The price of wine has remained fairly stable during recent months and has not been impacted in the same way as the price of gas and food. However, this is soon about to change.
As you have seen at the gas pump, the Russian invasion of the Ukraine has caused a surge in gas and oil prices. These increases have impacted the cost of wine industry supplies. Increases of 20% to 45% have occurred on the cost of bottles and boxes over last year. The war has created a great deal of volatility and unpredictability to the glass bottle industry.
Oil prices have surged 70% in the past year and with transport costs rising, barrels, bottles, cases and wine labels are all more expensive. But so far the consumer has not felt the impact.
Very high Inflation is severely impacting the price of supplies such as glass, corks, labels and cardboard. Labour and energy costs have skyrocketed.
With grapes being harvested only once a year and wine reaching the market through a rather complex multi-faceted distribution network, price pressures have not yet reached store shelves. However, when they do, the effects of inflation, which is currently around 6%, supply chain issues (see Dry Times Ahead from January 22), a small 2021 global grape harvest and a surge in demand will mean consumers should prepare for a significant increase in wine prices.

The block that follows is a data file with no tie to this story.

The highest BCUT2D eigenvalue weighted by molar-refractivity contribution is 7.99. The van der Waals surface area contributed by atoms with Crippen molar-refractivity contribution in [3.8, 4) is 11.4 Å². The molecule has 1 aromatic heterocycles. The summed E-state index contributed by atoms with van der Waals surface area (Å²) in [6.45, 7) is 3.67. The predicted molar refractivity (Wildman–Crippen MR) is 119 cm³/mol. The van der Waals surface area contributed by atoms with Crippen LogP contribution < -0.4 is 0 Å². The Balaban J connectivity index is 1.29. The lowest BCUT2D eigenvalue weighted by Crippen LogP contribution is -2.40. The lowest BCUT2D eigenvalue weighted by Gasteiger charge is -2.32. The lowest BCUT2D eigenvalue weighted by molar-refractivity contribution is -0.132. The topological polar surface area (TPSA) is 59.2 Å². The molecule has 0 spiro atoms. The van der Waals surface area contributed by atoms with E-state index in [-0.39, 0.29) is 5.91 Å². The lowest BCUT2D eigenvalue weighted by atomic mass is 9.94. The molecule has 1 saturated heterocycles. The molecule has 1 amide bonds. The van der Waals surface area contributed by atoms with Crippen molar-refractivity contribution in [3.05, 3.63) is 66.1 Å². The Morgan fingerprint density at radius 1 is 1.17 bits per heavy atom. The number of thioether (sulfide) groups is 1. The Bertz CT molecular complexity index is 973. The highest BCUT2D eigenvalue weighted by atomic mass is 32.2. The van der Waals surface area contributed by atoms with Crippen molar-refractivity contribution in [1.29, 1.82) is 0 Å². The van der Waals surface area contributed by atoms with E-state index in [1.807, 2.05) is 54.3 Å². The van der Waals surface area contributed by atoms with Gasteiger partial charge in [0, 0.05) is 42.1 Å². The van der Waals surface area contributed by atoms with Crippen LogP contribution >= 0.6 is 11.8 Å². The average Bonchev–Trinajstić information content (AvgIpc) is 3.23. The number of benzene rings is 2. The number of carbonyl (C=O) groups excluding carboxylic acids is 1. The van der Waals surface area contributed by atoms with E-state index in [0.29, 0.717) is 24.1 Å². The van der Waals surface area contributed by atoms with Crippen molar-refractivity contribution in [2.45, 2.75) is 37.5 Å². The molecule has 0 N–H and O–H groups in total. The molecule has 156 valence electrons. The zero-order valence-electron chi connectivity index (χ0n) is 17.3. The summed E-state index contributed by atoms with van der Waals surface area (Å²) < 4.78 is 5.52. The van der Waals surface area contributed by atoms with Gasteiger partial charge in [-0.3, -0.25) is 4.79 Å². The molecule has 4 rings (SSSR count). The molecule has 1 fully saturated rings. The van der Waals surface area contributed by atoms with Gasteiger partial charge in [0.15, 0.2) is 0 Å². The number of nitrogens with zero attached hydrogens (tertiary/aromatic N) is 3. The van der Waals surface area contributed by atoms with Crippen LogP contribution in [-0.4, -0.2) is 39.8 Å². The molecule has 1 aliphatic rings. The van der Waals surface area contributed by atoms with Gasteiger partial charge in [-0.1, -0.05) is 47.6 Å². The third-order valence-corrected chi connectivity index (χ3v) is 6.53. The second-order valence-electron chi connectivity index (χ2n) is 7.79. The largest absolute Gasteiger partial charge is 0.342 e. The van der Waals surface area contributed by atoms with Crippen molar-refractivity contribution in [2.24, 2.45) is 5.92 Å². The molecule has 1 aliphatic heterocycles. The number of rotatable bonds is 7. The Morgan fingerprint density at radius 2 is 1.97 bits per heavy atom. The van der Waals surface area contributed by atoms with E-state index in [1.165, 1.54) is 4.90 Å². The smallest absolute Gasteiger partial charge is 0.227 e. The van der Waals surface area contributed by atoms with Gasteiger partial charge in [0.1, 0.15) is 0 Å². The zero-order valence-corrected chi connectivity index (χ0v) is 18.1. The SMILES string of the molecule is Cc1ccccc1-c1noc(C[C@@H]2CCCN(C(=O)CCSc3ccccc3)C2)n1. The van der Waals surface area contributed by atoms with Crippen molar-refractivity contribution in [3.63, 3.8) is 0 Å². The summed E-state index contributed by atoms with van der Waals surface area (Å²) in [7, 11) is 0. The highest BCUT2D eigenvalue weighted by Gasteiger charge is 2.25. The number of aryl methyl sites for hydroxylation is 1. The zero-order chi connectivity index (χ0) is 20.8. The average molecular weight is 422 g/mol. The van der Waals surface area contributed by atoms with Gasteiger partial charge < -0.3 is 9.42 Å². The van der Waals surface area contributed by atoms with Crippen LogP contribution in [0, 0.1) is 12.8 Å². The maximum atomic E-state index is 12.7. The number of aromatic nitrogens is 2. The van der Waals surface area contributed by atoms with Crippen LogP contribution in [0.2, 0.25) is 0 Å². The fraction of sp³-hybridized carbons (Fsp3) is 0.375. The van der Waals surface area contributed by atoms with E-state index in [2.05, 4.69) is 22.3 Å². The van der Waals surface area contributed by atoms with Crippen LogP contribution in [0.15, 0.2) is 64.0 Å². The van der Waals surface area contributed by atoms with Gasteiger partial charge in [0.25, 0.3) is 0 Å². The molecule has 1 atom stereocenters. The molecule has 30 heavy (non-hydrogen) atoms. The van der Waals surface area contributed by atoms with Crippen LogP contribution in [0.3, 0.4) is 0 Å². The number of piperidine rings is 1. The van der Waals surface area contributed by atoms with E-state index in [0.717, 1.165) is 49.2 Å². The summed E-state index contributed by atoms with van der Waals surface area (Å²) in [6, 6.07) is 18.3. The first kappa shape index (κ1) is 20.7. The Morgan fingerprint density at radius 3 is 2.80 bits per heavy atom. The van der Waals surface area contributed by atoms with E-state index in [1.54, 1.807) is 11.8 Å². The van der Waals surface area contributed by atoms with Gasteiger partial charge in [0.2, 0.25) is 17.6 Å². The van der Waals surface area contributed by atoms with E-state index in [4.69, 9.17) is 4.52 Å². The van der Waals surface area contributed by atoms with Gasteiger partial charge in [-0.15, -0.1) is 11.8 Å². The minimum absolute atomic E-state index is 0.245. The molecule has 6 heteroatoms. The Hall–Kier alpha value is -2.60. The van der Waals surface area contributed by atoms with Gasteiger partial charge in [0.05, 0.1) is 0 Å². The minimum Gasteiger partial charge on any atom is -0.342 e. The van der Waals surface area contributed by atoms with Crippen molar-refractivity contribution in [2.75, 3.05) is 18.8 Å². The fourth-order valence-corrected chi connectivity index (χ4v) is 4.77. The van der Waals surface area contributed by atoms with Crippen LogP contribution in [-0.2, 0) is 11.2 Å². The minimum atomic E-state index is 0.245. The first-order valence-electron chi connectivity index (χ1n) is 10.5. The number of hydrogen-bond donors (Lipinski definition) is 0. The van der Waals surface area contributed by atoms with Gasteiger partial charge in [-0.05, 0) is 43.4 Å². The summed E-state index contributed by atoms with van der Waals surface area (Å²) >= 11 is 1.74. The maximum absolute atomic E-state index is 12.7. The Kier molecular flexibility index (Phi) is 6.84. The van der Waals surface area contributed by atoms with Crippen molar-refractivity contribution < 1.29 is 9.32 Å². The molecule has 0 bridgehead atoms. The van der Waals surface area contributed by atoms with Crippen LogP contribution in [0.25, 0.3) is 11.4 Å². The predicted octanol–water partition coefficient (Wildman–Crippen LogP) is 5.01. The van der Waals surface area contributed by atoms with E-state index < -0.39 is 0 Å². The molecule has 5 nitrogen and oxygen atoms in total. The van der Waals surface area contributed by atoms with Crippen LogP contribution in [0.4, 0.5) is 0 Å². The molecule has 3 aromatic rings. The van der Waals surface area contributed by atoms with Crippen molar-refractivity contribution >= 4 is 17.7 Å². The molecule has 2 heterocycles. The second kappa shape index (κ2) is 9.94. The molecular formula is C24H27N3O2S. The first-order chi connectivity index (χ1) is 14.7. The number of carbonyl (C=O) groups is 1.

Historically, wine isn’t as volatile as other consumer goods, so has been less subject to price fluctuations. From 2004 to 2021 inflation increased at a rate of 2.11%, while wine prices only rose by 0.73% during the same period.
Wine producers have been doing their best to deter price increases especially given the impacts from the COVID pandemic which they are now struggling to recover from. Unfortunately, costs are continuing to increase and many distributors have already absorbed the higher transportation costs. Operating expenses have reached the point where they can no longer be absorbed by producers.
The greatest impact will be seen on imported wines. The cost of shipping containers and freight has increased by more than 100%. Adding to the problem is the impact of the small harvests in France’s Burgundy, Loire and Provence wine regions. The only saving grace will be the competition within the wine industry which will keep the increases moderate.
The high consumer demand for wine is also having an impact on price. In particular, wines from Bordeaux, Burgundy, Tuscany, Rioja and Napa will be most affected. Wines from these regions may increase by 20% to 25% within a year.
Domestic wines will be impacted as well though probably not to the same extent as imported wines. It is expected that these wines will see a minimum of a 10% increase in price.
Will this inflation last? Some financial experts don’t think so while others are convinced it will. In either case the most optimistic timeline is that the current conditions will remain throughout 2022 and 2023.
In any event it is believed that competition will keep runaway pricing in check. Wine is different from most other consumer goods in that there are options available at every price point and there are a lot of wine choices available. This will help keep wine prices as low as possible.